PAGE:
Here is an excerpt of an email I received from a friend after she read my blog. I’m nervous about sharing it as it feels a bit like blowing my own trumpet but I think it proves my point:

“To use the not-so-random example of you, who was never anything other than friendly and supportive to me, I enjoyed seeing you but it was always mixed with envy/insecurity that Monkey* was advanced in crawling, walking etc, that you had family close by, a routine, less night waking, a spotless child-friendly but stylish house and that you always looked great! It’s not that I was unaware you had a horrible birth experience and were upset that breast feeding hadn’t worked but in my mind, the things you could control, you excelled at. I don’t know how relevant that is but thought you might be interested to hear it.”

This whole paragraph was a revelation to me. It had never occurred to me during those early days that anyone would look at me and see anything worth looking up to. But there it is, in black and white. Who knew? I wonder if having this knowledge would have made a difference to me when depression hit two years later with the birth of my second daughter? Impossible to say.

But we’re not just talking about me here. I genuinely think that almost every mum could benefit from a bit of encouragement now and then from her peers. That by consciously making the effort to support one another with kind words, we can help culture an environment of solidarity rather than competition.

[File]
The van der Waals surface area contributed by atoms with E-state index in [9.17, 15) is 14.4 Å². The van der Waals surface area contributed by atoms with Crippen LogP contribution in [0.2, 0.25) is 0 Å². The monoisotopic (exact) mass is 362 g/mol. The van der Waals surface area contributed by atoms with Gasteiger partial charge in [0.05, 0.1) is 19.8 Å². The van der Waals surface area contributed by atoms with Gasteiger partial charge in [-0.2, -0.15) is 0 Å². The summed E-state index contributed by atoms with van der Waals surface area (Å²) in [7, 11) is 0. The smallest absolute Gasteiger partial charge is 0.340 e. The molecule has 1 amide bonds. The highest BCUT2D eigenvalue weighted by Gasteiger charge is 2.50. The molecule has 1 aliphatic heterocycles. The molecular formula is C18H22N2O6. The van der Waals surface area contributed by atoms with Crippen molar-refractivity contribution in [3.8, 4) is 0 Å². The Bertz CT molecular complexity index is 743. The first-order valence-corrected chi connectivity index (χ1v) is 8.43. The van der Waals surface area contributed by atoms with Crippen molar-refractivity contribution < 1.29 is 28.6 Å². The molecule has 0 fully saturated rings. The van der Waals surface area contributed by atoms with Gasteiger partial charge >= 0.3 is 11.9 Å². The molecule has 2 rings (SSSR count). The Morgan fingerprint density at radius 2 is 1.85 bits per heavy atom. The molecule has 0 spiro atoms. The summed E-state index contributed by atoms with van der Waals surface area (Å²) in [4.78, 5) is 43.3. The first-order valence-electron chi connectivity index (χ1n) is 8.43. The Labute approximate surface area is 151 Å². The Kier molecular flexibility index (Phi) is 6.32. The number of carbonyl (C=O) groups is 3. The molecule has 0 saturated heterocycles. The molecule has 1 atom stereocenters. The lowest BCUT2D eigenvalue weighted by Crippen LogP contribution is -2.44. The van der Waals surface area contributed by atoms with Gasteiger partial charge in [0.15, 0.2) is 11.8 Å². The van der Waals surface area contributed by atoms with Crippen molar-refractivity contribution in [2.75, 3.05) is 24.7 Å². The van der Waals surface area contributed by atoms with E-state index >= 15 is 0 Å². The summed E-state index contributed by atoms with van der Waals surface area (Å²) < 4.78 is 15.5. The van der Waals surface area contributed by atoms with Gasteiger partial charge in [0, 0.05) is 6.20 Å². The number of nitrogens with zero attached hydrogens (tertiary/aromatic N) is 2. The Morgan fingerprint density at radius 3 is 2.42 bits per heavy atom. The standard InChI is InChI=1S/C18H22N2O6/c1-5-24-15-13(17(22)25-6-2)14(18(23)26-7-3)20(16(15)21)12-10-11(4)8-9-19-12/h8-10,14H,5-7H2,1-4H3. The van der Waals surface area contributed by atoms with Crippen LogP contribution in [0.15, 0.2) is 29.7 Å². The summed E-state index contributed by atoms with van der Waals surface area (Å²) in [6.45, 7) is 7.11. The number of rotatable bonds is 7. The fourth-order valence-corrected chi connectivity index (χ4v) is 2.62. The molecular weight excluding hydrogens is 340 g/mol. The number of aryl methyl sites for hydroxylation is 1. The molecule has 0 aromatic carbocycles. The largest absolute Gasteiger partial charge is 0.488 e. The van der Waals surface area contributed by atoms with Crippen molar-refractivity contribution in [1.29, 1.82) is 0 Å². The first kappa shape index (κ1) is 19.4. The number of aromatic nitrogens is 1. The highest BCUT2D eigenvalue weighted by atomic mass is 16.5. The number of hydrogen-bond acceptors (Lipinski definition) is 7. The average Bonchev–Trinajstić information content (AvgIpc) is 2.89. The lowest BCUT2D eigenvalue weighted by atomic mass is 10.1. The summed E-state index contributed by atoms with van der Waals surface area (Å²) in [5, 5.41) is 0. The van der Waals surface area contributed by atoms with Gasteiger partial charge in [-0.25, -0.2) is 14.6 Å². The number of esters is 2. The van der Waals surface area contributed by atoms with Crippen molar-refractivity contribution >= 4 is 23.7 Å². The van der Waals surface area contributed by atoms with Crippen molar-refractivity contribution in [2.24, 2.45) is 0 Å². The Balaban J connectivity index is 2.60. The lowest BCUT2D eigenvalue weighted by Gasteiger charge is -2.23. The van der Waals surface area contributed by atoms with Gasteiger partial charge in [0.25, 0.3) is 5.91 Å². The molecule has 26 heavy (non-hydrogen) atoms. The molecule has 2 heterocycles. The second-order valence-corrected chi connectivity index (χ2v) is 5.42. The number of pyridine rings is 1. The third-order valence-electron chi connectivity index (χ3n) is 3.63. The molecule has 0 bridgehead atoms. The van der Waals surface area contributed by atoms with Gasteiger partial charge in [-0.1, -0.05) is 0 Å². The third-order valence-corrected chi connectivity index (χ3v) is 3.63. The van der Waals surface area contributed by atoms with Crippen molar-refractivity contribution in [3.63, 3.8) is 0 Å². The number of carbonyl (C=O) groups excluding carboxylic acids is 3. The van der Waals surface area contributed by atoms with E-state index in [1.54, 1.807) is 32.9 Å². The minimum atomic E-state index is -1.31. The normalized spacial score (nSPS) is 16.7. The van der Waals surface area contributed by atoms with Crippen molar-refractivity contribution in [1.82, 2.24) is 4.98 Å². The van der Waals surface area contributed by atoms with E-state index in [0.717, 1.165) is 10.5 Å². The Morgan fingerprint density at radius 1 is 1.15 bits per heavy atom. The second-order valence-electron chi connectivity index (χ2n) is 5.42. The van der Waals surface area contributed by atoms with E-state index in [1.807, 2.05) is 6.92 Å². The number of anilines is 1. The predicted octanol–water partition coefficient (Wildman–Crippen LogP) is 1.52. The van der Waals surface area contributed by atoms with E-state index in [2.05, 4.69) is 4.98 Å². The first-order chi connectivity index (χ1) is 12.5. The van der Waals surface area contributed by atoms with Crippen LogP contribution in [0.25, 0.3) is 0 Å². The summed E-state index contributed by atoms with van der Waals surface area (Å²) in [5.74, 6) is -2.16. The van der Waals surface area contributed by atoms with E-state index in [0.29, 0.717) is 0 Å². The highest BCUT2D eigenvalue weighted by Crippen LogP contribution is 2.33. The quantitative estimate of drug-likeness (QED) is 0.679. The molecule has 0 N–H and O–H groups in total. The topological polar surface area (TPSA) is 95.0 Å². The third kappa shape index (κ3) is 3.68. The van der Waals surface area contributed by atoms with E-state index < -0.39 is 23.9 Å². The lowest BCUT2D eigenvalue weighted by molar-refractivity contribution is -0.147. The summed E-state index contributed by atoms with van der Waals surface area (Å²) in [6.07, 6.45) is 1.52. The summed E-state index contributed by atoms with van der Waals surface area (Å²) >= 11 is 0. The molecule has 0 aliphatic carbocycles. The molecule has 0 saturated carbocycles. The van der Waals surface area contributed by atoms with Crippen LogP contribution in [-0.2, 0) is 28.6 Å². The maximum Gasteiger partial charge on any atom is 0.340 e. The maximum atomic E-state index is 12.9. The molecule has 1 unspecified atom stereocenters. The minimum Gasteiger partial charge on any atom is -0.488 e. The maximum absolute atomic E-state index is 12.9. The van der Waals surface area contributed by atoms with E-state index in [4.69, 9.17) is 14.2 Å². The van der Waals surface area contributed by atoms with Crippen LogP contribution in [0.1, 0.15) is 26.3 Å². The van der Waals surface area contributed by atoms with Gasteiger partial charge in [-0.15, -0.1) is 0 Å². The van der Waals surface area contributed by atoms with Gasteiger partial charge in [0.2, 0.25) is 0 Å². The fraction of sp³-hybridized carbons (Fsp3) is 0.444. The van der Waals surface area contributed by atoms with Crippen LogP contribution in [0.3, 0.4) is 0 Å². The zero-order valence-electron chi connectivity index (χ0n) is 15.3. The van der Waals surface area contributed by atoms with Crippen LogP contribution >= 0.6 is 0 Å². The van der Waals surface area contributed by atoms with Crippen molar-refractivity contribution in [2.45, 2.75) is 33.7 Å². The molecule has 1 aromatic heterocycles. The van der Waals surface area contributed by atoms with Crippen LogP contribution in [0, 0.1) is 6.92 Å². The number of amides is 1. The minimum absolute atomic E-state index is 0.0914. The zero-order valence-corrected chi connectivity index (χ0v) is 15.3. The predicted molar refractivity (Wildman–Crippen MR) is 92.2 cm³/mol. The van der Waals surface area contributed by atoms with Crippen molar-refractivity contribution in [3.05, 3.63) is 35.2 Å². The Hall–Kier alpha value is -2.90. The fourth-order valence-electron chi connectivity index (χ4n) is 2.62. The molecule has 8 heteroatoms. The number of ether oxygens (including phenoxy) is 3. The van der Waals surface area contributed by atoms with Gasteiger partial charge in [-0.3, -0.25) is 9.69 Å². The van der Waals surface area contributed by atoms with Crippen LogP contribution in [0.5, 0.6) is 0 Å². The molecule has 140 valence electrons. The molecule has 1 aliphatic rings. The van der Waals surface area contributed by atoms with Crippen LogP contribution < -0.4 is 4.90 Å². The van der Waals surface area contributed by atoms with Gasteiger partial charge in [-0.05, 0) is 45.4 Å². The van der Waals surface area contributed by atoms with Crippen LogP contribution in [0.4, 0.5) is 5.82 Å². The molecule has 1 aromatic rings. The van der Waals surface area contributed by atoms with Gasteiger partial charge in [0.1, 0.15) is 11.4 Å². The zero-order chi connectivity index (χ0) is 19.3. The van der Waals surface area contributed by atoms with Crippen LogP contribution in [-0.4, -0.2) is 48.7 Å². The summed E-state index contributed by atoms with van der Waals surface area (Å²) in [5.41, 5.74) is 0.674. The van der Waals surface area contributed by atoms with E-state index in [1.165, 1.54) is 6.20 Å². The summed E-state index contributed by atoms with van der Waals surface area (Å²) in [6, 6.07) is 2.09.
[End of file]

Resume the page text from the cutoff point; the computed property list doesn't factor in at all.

I asked an online group of mums to tell me if they’ve ever received a lovely compliment and how it made them feel:

“My autistic sons paediatrician said to me ‘you clearly have a great understanding of his needs and are so in tune with him, he is lucky to have you as a Mum’ she may have said that to everyone, but I don’t care! it helped.”

” A friend recently told me ‘You are incredible. You’ve had so much to deal with lately and you just get on with it; you are a wonderful mum and a fantastic friend and your children are a credit to you.”

” I was on my way home from the school run with my three year old twins in the pram. A lady stopped me and asked me if I didn’t mind her telling me something!! She went on to say what lovely children I had, how they were always well dressed and polite, that my daughter was always on time for school and how calm I was all the time!! I was gobsmacked!! And I felt very emotional as I had been struggling so much. I told her how much it meant to me! It made me feel like the best mum in the world! My friends often compliment me on how well behaved my children are! I have struggled with PND since having my twins so compliments mean a lot to me.”

“An older lady stopped me in the hospital toilets to tell me that my son (age 6) was a lovely spoken, polite little boy. It feels lovely when it’s a stranger telling you rather than somebody you know (although that’s still nice too)”.

I hope you’ve got examples of lovely compliments that you’ve been paid. I hope that you’re able to accept genuine words of support and encouragement and not discount them. I hope more than anything, that in reading this article, you’re formulating a mental list of women you know who deserve a pat on the back and some recognition for the incredibly important and often hard job we’re all doing our best at. A psychological pay-rise, if you will.

So with this post I’m setting you some homework. Please go out in the world and practice some Mummy Kindness today, and come back here to the comments section to tell me and your fellow readers how it felt to make someone else’s day.